Rediscovering, revisiting Palumbanes Island

Che Gurrobat

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Rediscovering, revisiting Palumbanes Island
Seeing the stars come out, watching children at play, beach-hopping, giving back. These are just some of the writer's favorite things to do in this small, beautiful island

Palumbanes Island, also known locally as “Parompong,” was once a well kept secret. Located in the northern part of my home province, Catanduanes, it has, for years, remained hidden from the Internet’s omniscient eye, and has retained much of its peace and quiet. (READ: Traveling 80 PH provinces: Ups, downs, discoveries)

This beautiful island is accessible by motorboat and is less than an hour away from the town of Caramoran. The sight of the lighthouse atop the hill, the nipa houses, and colorful motorboats fringed along the shore signal the arrival to Palumbanes.

REMOTE. Palumbanes Island is a coastal village situated about 13km away from the shoreline of  Caramoran. It is picture-perfect during summer with a view of a beautiful sunrise, mountains, and white sand beaches. All photos by Che Gurrobat
GOOD MORNING. An early morning scene along the shore where men dock after a night out at sea

Living in a small island, most of the villagers venture into fishing as their main source of income. During the monsoon season, when the sea is dangerous to small fishing vessels, the locals resort to backyard farming (planting crops and raising poultry).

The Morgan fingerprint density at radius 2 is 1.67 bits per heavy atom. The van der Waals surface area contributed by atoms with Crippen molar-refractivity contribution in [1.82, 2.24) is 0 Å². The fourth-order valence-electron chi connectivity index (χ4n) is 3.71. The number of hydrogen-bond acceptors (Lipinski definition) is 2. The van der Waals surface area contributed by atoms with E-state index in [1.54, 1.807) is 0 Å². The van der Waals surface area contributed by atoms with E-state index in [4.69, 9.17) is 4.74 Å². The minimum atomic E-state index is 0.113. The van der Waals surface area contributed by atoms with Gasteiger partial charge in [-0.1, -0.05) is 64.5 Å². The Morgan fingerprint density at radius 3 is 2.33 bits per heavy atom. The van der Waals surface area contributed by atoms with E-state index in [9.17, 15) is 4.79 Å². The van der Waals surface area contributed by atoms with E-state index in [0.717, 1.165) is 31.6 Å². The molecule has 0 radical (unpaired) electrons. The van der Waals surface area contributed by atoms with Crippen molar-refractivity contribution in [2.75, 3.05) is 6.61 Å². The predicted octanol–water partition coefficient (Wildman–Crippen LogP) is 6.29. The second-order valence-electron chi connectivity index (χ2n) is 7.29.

Tough island life 

Life in Palumbanes is devoid of the usual comforts we can easily afford in the mainland. Basic goods are sold at higher prices since these are transported from the neighboring towns, medical supplies are not readily available, and potable water supply is scarce.

SIMPLE LIFE. The locals enjoy the slow and simple pleasures in Palumbanes Island

Electricity is distributed for less than five hours a day, just in time to catch the evening newscast and a few hours of telenovelas. Those houses that have television sets are usually packed with visitors at this time of the day, mostly neighbors who do not own one. After 10 pm daily, the island retreats into darkness and silence. (READ: 15 stunning PH sunsets

But while most of the locals are getting ready to call it a day, I always choose to stay near the sea shore, enjoying the sand beneath my feet and gazing at the millions of stars above me. 

Never complete

BITAOG BEACH. Go beach-hopping. In the northern part of the province,  about 45-minutes boat ride from Caramoran, you may ask the boatman to drop you off at Bitaog Beach, a white sand beach famous in Palumbanes Island

My vacations in Palumbanes are never complete without taking a day out to one of my favorite beaches in the country, Bitaog Beach. It can be reached by taking an hour trek from the village and crossing the pastured mountain, or via a 15-minute boatride directly to the beach. 

UNSPOILED BEACH. Bitaog Beach is free to the public. The area has no nipa huts where travelers can rent and spend a night in. You may bring your own tent and provisions if you plan to stay overnight